Three reasons

Of the many and varied reasons to tell Facebook to take a flying leap, three stand out to me.

  1. There is an inherent duplicity in providing a service that purports to be about facilitating communication, but in reality exists primarily to serve as many eyeballs as possible to advertisers. While there can be some value in such a service (though the long-term benefits are dubious; see #2), without honesty it’s ethically bankrupt. Tape Op magazine is an example of how to handle both needs with respect: you can subscribe for free on the condition that your name will occasionally be sold to relevant advertisers, or you can pony up with cash. With both options, you know exactly where you stand, what you’re getting, what you’re paying with, and who benefits financially.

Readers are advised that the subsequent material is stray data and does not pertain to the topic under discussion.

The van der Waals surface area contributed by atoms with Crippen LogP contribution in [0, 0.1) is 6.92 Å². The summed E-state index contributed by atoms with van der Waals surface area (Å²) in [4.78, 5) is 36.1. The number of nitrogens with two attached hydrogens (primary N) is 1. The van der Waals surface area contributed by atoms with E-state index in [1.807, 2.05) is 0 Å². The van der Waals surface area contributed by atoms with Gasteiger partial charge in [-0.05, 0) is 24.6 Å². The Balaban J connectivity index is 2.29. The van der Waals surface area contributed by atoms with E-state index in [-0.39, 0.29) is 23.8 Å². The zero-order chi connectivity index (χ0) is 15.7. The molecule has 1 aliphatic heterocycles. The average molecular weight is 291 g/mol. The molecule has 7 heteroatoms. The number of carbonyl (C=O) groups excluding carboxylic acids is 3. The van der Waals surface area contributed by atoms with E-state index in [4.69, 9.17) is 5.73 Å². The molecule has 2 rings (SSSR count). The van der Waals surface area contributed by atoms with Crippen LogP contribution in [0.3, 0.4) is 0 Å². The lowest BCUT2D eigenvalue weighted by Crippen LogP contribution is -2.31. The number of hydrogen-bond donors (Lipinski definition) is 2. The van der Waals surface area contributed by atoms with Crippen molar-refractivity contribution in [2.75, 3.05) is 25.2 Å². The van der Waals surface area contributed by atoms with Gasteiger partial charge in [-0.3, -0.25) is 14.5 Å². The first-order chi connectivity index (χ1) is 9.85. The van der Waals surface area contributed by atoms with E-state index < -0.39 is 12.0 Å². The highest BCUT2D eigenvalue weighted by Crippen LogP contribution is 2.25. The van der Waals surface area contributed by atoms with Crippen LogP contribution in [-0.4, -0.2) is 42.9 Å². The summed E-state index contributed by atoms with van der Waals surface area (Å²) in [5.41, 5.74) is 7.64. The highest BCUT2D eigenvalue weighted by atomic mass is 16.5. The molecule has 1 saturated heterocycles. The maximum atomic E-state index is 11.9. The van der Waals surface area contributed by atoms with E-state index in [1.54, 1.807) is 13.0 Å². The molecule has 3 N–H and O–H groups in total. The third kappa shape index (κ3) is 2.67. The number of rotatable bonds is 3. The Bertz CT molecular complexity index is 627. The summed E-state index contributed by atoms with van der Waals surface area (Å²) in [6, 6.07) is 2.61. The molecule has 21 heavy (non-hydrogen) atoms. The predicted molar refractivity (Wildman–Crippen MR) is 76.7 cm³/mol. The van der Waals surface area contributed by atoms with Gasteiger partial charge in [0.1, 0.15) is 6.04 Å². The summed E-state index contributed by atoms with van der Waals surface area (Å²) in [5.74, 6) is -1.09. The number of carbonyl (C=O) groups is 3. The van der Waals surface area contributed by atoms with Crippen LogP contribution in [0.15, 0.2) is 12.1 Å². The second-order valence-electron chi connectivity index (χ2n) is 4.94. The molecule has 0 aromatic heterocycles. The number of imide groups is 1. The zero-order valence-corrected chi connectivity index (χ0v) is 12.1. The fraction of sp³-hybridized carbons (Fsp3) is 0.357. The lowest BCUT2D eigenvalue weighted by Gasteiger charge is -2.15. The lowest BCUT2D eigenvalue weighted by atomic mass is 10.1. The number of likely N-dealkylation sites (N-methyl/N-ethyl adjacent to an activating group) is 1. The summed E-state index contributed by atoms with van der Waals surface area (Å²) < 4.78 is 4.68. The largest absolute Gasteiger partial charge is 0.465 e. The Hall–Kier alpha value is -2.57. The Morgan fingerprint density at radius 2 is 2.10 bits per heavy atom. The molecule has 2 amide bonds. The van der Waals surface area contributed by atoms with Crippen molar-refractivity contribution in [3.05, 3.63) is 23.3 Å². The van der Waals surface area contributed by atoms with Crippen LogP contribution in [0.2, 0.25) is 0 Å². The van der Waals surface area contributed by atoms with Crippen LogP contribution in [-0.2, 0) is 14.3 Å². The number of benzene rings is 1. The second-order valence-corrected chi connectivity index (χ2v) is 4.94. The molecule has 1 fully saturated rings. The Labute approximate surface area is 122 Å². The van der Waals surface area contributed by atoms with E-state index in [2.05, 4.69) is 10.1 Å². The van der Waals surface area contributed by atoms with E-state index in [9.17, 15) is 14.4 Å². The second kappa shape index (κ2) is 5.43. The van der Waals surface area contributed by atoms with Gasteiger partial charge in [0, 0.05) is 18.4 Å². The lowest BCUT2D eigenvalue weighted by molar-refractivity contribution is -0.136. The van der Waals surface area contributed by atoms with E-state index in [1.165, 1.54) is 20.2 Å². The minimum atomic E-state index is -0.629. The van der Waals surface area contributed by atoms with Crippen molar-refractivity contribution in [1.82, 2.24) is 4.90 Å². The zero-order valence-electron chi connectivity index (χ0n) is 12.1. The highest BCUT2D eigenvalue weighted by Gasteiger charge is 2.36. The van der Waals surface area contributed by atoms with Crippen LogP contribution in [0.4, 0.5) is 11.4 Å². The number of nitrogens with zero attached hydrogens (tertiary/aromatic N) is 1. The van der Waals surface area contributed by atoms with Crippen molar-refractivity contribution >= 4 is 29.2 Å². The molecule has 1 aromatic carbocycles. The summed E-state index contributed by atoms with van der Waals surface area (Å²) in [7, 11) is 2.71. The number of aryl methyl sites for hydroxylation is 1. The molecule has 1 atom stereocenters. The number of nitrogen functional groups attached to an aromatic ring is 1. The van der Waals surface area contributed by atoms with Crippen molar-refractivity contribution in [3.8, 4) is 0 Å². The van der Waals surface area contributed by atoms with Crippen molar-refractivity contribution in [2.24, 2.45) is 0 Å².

2. It can be easy to dismiss concerns about the future of technology as the missives of technophile pedants. But it ought to give one pause to think that, with many touting Facebook as the next generation of electronic communication, we’re collectively granting a single, for-profit corporation carte blanche to set the course.
  3. Sitting with a glass of Scotch at a typewriter: classy. Doing the same while mucking about on Facebook: sad.

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